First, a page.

Old Christmas Cartoons are Still Awesome (Except for the Racism)

silly symphonies santas workshop 11 e1356371965825 560x266Long before TBS cornered the market on Christmas specials with an annual 24 hour loop of A Christmas Story, various production houses used to try to outdo each others Christmas specials each year. Of course not every production was a work of art (see Christmas Comes to Pac-land or KISS Saves Santa for proof). But more often than not, directors and animators got it right—especially in the first half of the 20th century.

The hand-drawn characters, art direction, and music of some of these classic cartoons remain unmatched even today. And best of all, these classics are able to tell their stories in less than ten minutes—a lesson in brevity that Peter Jackson could use.

So why don’t we see Santa’s Workshop or Santa’s Surprise among today’s holiday favorites? Well, for starters, the guys drawing delightful little children anxiously awaiting St. Nick, and toys that come to life…were racist as shit.

Santa’s Workshop (1932)

Besides stealing from the public domain to establish his entertainment company, Walt Disney famously detested African-Americans and probably wasn’t a big fan of Jews even if he wasn’t actually a Nazi. Regardless of whether Disney was just a product of his time, one thing’s for certain. No one who’s seen his Silly Symphony series will accuse the man of being a forward thinker.

Which is a shame, because Santa’s Workshop is an amazing feat of animation (especially considering this is 1932 we’re talking about here) and musical composition. In almost every way, this eighty year-old story of St. Nick and his elves preparing for tomorrow’s delivery stands up against even the most recent Christmas specials. It’s bound to fill you with Christmas cheer. Unless you’re part of the 13% of the country that’s black, of course.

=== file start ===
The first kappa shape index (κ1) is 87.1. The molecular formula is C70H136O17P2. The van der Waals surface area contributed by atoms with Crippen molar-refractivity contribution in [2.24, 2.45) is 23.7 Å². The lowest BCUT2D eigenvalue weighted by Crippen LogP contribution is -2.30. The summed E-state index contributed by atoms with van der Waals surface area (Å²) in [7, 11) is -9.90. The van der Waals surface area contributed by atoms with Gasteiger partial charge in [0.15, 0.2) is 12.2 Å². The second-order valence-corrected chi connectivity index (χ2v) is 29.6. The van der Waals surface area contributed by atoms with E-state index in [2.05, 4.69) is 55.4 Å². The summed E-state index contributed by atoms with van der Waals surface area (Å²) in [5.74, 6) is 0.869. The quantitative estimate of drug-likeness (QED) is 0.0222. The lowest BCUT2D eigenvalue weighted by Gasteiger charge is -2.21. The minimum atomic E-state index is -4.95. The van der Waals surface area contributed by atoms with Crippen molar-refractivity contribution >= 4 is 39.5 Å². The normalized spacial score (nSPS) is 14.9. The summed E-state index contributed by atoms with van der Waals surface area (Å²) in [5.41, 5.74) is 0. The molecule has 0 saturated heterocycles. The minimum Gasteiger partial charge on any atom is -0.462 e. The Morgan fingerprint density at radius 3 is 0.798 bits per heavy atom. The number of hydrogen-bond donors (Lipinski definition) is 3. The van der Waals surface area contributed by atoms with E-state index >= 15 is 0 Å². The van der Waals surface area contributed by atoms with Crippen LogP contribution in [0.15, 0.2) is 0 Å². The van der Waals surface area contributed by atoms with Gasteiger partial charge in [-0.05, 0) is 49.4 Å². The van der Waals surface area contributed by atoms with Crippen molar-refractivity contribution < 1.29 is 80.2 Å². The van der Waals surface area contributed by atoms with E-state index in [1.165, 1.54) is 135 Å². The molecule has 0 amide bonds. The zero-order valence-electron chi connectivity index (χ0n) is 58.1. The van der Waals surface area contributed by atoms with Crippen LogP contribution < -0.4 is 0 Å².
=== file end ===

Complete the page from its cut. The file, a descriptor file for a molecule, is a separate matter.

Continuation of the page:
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Okay. Christmas Eve at the North Pole, Elves bringing in the letters (a little late, but hey little legs.) Everything looks good here.

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After the elves build the toys, Santa likes to inspect them personally. That’s good quality control, especially when your workforce is a bunch of shiftless, tiny-handed serfs who only work one day a year.

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We had that nice little white dolly. And now we have—oh, shit.

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Even Santa Claus likes the occasional degrading stereotype for a laugh every now and again…

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And now we’ll just load up all the toys…

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…wait a second, what the hell is that! If we could enlarge it further, we’re pretty sure the barrels would read “Hennessy.”

Say what you will about Disney’s, ahem, “caricatures,” but that racist thief sure could pen one hell of a catchy tune.

The Night Before Christmas (1933)

In Disney’s 1933 follow-up to Santa’s Workshop, we get to see Santa deliver all the presents from the first short film to some apparently really, really, poor white kids who sleep eight to a bed.

Again, toys come to life and infectious music ensues…Also, it turns out toy soldiers are fantastic decorators…